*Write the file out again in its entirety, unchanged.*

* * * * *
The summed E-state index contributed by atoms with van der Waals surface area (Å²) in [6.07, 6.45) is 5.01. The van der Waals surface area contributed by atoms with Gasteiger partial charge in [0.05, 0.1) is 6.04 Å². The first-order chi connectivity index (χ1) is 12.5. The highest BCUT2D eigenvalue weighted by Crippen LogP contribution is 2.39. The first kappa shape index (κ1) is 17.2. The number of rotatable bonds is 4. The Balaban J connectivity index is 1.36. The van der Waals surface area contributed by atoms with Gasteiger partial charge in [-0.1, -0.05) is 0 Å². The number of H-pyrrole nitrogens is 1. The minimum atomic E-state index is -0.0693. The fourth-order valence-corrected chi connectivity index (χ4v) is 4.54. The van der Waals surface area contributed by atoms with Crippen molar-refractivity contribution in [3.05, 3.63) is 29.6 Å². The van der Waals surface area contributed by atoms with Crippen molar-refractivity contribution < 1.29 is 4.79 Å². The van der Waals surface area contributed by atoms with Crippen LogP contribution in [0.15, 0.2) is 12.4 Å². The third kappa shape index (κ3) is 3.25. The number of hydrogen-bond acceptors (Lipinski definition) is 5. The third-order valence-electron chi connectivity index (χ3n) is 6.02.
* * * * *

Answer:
The summed E-state index contributed by atoms with van der Waals surface area (Å²) in [6.07, 6.45) is 5.01. The van der Waals surface area contributed by atoms with Gasteiger partial charge in [0.05, 0.1) is 6.04 Å². The first-order chi connectivity index (χ1) is 12.5. The highest BCUT2D eigenvalue weighted by Crippen LogP contribution is 2.39. The first kappa shape index (κ1) is 17.2. The number of rotatable bonds is 4. The Balaban J connectivity index is 1.36. The van der Waals surface area contributed by atoms with Gasteiger partial charge in [-0.1, -0.05) is 0 Å². The number of H-pyrrole nitrogens is 1. The minimum atomic E-state index is -0.0693. The fourth-order valence-corrected chi connectivity index (χ4v) is 4.54. The van der Waals surface area contributed by atoms with Crippen molar-refractivity contribution in [3.05, 3.63) is 29.6 Å². The van der Waals surface area contributed by atoms with Crippen molar-refractivity contribution < 1.29 is 4.79 Å². The van der Waals surface area contributed by atoms with Crippen LogP contribution in [0.15, 0.2) is 12.4 Å². The third kappa shape index (κ3) is 3.25. The number of hydrogen-bond acceptors (Lipinski definition) is 5. The third-order valence-electron chi connectivity index (χ3n) is 6.02.